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Internal Audit 2019 highlights: interview with Jonathon Porritt

Corporates are not only contributors to environmental deterioration, their very business models are under threat because of it. At the same time, the most prescient companies are harnessing climate change to their commercial advantage, turning risk to opportunity with carbon-neutral operational strategies and product development aimed at mitigating man-made environmental strain.

Long before Greta Thunberg was nominated for a Nobel Peace Prize and Extinction Rebellion (XR) brought London to a standstill, Jonathon Porritt was sounding a clarion call for change at both governmental and business levels. Having been a prominent member of the Green Party in the 1970s and 1980s (when it was known as the Ecology Party), he became a director of Friends of the Earth, then chaired the Sustainable Development Commission, a quango founded under New Labour, now dissolved.

Concurrently, in the mid-1990s,Porritt co-founded Forum for the Future (the Forum), a non-profit organisation that advises some of the world’s largest businesses on sustainability matters. Unsurprisingly, these endeavours have not been without frustration. In 2015 he publicly lamented the futility of changing the attitudes of the major fossil fuel processing organisations, in particular. It’s an obstruction that still rankles. But a change in sentiment among institutional investors over the past four or five years is one bright spot.

“Shell recently decided, again, to make a small increase in the total amount of capex that it would put into both mergers and acquisitions and direct investment into assets of its own. So money is still going into new hydrocarbon assets and, unbelievably, new and often very expensive exploration work. How can this possibly make any sense?” he asks. “These investments won’t bring in any revenue for around ten years, which is the end of the window the Intergovernmental Panel on Climate Change has given. Investors are waking up to this.”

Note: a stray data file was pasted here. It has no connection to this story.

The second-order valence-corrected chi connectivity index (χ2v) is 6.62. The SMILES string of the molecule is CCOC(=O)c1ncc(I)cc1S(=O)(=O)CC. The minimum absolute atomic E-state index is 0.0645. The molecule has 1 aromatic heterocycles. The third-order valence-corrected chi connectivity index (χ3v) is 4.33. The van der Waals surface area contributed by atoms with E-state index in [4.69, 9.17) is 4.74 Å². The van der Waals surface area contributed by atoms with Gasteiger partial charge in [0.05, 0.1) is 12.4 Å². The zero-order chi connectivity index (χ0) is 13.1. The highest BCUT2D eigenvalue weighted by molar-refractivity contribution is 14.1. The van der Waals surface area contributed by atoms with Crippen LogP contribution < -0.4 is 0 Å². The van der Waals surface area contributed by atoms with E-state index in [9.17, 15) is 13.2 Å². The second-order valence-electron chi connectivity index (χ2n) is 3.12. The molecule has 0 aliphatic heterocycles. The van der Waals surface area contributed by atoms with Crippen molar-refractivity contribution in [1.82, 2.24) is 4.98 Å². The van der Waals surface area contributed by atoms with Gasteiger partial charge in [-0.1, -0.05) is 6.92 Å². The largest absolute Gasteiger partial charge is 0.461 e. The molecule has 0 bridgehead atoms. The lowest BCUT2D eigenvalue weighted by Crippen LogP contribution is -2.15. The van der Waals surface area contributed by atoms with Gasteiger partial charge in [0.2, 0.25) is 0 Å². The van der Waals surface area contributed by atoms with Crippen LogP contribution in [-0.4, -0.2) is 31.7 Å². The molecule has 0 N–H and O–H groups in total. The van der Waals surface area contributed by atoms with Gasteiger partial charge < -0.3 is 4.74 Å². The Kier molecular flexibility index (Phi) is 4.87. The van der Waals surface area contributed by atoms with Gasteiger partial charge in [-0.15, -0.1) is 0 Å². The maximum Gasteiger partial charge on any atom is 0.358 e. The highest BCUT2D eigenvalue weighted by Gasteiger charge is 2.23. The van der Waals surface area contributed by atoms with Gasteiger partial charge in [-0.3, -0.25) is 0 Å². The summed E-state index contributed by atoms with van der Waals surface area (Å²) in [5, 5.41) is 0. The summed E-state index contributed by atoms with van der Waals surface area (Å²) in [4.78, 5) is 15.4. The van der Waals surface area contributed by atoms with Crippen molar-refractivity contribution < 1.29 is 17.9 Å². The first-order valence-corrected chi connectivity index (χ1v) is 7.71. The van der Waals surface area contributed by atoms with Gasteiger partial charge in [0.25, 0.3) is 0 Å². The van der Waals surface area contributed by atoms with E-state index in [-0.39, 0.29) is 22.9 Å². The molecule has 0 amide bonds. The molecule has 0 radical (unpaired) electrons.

Progress, please

The Forum sees reasons for optimism in other industries as advances continue to be made. So far, 191 major companies have signed up to  The Climate Group’s 100 per cent renewable energy initiative, RE100, while the Science Based  Targets initiative has 611 corporate signatories.

“There’s a ton of stuff going on. A lot of progressive companies understand that their current business models are not fit for purpose any longer, and are therefore trying to change their ways quite substantively,” he says. “They’re clear about the nature of the change that’s coming down the track at them. Business is playing its part. The question is whether that’s a big enough part and whether it’s being deployed fast enough.”

One of the most fundamental challenges to progress is the profit imperative that underpins all business. Companies inherently avoid any non-mandatory measures that will increase their costs. Until relatively recently, the prevailing attitude among companies has been to stick to their knitting. Why take an environmentally conscious tack if the status quo generates maximum profits? But societal attitudes are shifting rapidly, and businesses are taking notice. Now, companies are directly profiting from the pursuit of greener approaches.